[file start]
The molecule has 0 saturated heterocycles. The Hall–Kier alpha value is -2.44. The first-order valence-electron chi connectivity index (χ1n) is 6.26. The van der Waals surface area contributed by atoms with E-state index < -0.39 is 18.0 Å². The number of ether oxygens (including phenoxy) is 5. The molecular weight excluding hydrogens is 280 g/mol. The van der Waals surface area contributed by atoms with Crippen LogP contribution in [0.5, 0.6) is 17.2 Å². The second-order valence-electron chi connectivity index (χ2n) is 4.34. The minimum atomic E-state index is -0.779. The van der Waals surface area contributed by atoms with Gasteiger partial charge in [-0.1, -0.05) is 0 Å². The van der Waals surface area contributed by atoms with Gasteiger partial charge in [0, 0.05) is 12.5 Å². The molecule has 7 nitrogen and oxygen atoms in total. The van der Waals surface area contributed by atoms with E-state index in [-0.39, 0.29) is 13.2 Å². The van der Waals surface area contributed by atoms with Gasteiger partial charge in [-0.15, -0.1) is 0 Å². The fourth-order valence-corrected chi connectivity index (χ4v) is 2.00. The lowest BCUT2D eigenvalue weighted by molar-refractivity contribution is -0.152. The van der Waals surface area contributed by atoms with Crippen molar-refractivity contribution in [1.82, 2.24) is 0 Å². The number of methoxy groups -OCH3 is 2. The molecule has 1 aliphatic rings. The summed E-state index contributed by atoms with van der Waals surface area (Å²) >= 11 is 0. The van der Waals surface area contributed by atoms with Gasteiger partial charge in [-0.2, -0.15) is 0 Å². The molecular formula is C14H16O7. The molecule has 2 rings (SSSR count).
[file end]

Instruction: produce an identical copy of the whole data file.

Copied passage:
The molecule has 0 saturated heterocycles. The Hall–Kier alpha value is -2.44. The first-order valence-electron chi connectivity index (χ1n) is 6.26. The van der Waals surface area contributed by atoms with E-state index < -0.39 is 18.0 Å². The number of ether oxygens (including phenoxy) is 5. The molecular weight excluding hydrogens is 280 g/mol. The van der Waals surface area contributed by atoms with Crippen LogP contribution in [0.5, 0.6) is 17.2 Å². The second-order valence-electron chi connectivity index (χ2n) is 4.34. The minimum atomic E-state index is -0.779. The van der Waals surface area contributed by atoms with Gasteiger partial charge in [-0.1, -0.05) is 0 Å². The van der Waals surface area contributed by atoms with Gasteiger partial charge in [0, 0.05) is 12.5 Å². The molecule has 7 nitrogen and oxygen atoms in total. The van der Waals surface area contributed by atoms with E-state index in [-0.39, 0.29) is 13.2 Å². The van der Waals surface area contributed by atoms with Gasteiger partial charge in [-0.15, -0.1) is 0 Å². The fourth-order valence-corrected chi connectivity index (χ4v) is 2.00. The lowest BCUT2D eigenvalue weighted by molar-refractivity contribution is -0.152. The van der Waals surface area contributed by atoms with Crippen molar-refractivity contribution in [1.82, 2.24) is 0 Å². The number of methoxy groups -OCH3 is 2. The molecule has 1 aliphatic rings. The summed E-state index contributed by atoms with van der Waals surface area (Å²) >= 11 is 0. The van der Waals surface area contributed by atoms with Gasteiger partial charge in [-0.2, -0.15) is 0 Å². The molecular formula is C14H16O7. The molecule has 2 rings (SSSR count).